Subject: Re: [boost] expected/result/etc
From: Emil Dotchevski (emildotchevski_at_[hidden])
Date: 2016-02-12 16:28:06
On Fri, Feb 12, 2016 at 2:22 AM, Niall Douglas <s_sourceforge_at_[hidden]>
> On 11 Feb 2016 at 18:00, Emil Dotchevski wrote:
> > That said, whether or not a function throws exceptions is a design
> > decision, nothing to do with run-time overhead. The reason, again, is
> > any exception handling overhead of calling a function can be easily
> > eliminated, by inlining.
> If the compiler can see all possible throw sites, and it is not
> called MSVC, then yes.
If you inline a function, the compiler can see when it throws and when it
doesn't. Every compiler, even MSVC, will remove the exception handling
overhead, as long as you inline, though of course you will incur overhead
if an exception is actually thrown.
> I don't think people's issue is about what happens in practice under
> optimisation. They want *guarantees*. They want to see noexcept on
> every function because it's a *guarantee* that no matter what the
> programmer does, no unbounded execution times will occur.
I know what people want, I've had my share of arguments with people who
want noexcept no matter what.
> This is why games, audio and HFT shops ban the STL and disable RTTI
> and exceptions. It's about assurance, not reality in practice.
I know that too. It's a free country, anyone can disable anything they want.
> > It is true that this will not make the function
> > work faster in the case when it does throw, but at that time we're
> > dealing with aborting an operation, it's an exceptional condition. I
> > understand that this may be a problem in some weird cases but that's when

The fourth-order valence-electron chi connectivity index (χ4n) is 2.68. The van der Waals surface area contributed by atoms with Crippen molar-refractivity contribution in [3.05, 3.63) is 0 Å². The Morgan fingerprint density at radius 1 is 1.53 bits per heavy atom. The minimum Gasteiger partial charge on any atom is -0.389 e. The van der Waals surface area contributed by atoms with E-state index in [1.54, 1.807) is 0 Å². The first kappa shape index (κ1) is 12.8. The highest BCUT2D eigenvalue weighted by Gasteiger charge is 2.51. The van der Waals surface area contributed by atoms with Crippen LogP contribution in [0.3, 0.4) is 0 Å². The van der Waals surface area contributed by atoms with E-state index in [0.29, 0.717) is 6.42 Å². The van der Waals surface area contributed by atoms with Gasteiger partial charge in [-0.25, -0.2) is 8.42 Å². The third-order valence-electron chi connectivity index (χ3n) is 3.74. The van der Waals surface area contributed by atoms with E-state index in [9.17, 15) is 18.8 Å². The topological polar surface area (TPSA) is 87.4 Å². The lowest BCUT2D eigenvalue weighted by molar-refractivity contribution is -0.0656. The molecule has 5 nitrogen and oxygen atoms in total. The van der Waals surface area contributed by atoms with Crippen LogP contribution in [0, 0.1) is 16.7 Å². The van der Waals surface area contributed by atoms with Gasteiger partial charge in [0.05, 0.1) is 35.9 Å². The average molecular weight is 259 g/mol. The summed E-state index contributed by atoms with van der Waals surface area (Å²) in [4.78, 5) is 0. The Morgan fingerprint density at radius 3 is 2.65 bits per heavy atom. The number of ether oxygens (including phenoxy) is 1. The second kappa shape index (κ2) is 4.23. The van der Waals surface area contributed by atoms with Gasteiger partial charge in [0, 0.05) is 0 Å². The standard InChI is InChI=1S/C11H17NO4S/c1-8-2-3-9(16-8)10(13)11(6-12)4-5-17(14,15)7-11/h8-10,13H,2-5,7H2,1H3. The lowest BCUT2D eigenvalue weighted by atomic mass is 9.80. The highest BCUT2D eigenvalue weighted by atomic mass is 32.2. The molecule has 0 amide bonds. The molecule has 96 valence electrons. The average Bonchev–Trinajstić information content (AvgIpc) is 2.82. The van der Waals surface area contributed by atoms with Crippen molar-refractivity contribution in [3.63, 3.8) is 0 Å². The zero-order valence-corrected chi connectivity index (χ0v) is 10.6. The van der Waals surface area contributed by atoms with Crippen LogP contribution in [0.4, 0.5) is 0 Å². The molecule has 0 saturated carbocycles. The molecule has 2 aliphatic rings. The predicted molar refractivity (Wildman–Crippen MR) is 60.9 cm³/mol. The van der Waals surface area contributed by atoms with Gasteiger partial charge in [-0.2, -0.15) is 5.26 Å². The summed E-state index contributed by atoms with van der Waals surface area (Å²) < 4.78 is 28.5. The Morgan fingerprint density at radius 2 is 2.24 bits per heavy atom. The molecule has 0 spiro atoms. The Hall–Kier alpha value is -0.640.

> > I'd demand strong evidence rather than conspiracy theories and toy
> > benchmark programs.
> A lot of this debate isn't about empirical reality, if C++
> programmers were managed by reality everyone would be using the STL
> with exceptions and RTTI turned on for years now.
Yep. Recently we shipped a game on Nintendo 3DS, 60 fps stereo, exception
handling and RTTI enabled, STL used throughout. Peter helped me get
boost::shared_ptr work on that platform, evidently we were the first
developer to use Boost on that platform. :)
> As I mentioned, it's about *assurance*: given a pool of average
> programmers, how can you (technical leads and management) be assured
> they will write on average low worst case latency C++? This is why I
> expect exceptions disabled C++ to remain around for a long time to
> come, and why AFIO v2 and Outcome will eventually support exceptions
Such arguments do push my buttons so I get involved, but I have very low
tolerance for how much I'd compromise my library designs to accommodate
incompetent technical leads. If you think that you've made your library
harder to use without empirical improvements in performance, isn't that a